Canadian saxophonist Jerrold Dubyk delivers his third album as leader on Invitations , where he blends an array of fresh original music with a few cover tunes in forging an audacious musical experience of modern-styled jazz. An educator by profession, Dubyk is the Director of Music at Strathcona High school as well as serving on the faculties of Macewan University and the University of Alberta. However, recording has been keeping the educator busy as he also unveils an album of semi-improvised music entitled PREQUAL by his Edmonton-based quartet. On this project, the saxophonist reunites with his Vancouver bandmates ...read more
Pianist Denny Zeitlin's Stairway to the Stars recording sparkles to life on the familiar Great American Songbook jewel, There Will Never Be Another You." This version has everything that the best piano trio efforts offer: elegance, inspired three-way interplay, a vivacious groove--thanks to drummer Matt Wilson and bassist Buster Williams--and Zeitlin's always supple touch and endless inventiveness. Zeiltin, has rolled in a creative high gear since his teaming with Sunnyside Records in 2009, beginning with In Concert with Buster Williams and Matt Wilson. Since that Sunnyside debut, he has released on the label two masterpieces of solo piano, ...read more
And now it's time for a personal pet peeve, something far worse than a squeaky sax or a fumble-fingered pianist: The mislabeled CD. Today's example: The Clifford Brown Memorial Album. Let's start by noting that this is a terrific record--recorded in 1953, released in 1956, shortly after Brown's tragic death in a car crash at age 25. This is early Brown, the great hard bop trumpeter, on the verge of stardom. It's a 4-star record that might be even better if only I knew the names of the songs and who's playing on them!read more
Trumpeter Joe Magnarelli has been a jazz scene stalwart for 30 years. Based in New York since 1986 he's worked with a broad range of musicians including Lionel Hampton, Jimmy Cobb and Michael Feinstein and has released a series of albums as leader. Lookin' Up! is his first recording for the Posi-Tone label and it proves to be a fine addition to that label's roster of top-flight straight-ahead jazz.Lookin' Up! is a quintet outing, with trombonist and fellow Posi-Tone artist Steve Davis sharing the front line with Magnarelli. The album has a full, rich, sound courtesy of producer ...read more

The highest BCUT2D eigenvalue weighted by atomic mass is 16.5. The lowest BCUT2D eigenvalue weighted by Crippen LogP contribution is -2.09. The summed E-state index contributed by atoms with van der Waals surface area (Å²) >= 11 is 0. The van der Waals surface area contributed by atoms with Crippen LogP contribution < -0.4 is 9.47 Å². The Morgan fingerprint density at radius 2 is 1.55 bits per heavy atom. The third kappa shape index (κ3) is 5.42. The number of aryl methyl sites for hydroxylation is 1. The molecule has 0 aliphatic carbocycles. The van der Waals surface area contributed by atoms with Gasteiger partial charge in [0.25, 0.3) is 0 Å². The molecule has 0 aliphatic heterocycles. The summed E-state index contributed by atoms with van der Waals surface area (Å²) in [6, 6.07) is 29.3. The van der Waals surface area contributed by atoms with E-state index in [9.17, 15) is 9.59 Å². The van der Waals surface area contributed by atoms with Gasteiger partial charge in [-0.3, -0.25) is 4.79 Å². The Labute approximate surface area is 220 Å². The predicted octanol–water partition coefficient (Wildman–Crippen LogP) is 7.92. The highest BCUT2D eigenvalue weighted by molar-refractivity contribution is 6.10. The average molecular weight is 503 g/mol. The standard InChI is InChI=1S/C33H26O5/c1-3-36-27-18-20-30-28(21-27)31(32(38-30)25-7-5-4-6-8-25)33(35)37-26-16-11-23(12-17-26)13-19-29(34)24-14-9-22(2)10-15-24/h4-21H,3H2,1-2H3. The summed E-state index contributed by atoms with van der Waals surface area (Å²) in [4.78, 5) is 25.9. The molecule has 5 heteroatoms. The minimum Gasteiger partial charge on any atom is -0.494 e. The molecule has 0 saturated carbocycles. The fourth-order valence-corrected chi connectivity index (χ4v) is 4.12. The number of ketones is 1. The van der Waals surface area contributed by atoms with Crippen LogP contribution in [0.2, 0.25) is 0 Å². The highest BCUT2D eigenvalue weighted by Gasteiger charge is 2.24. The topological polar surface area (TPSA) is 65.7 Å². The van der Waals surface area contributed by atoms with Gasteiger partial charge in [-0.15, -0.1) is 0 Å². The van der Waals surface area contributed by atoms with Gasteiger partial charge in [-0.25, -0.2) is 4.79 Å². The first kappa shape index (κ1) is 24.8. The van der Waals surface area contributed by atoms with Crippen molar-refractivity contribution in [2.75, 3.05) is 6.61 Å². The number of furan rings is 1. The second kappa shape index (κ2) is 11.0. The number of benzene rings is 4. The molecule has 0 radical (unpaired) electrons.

Chicago's now defunct London House was one of the great jazz clubs from a bygone era. Stellar talents like pianist Oscar Peterson and vocalist Sarah Vaughan recorded live albums there, and most of jazz's legendary figures, from Dave Brubeck to Bill Evans to Cannonball Adderley, passed through at one time or another. On his first release for the Blujazz imprint, Chicago-based pianist Bob Mamet tips his cap to this venue and the other clubs (i.e. Mr. Kelly's, Rick's Cafe Americain, etc.) that kept Chicago's jazz scene jumping in the mid-to-late(r) twentieth century. London House Blues finds Mamet ...read more
As the Smoke Sessions list of titles continues to grow, so too do we get to check out some of the country's greatest drummer. The much in-demand Joe Farnsworth has been featured on the label's releases by Harold Mabern and David Hazeltine. Furthermore, one of the most recent titles is a headlining date for the legendary Louis Hayes. Now, comes along a new set that puts the spotlight on renowned drummer Jimmy Cobb, a gentleman that for most of his career worked almost exclusively as a sideman. However, since the late '90s, Cobb has had more than several occasions to ...read more
Much like what has happened with Smalls Records, the cottage industry that Smoke jazz club started when they debuted their own record label last fall has continued to grow into a viable commodity. So too, there is common ground to the look and feel of each release, even as the color scheme and the music itself changes. For the label's 5th full release, they have documented a November 2013 set led by the mighty Detroit drummer Louis Hayes and his quintet. As the story goes, the original Jazz Communicators were formed back in 1967 when Hayes put together ...read more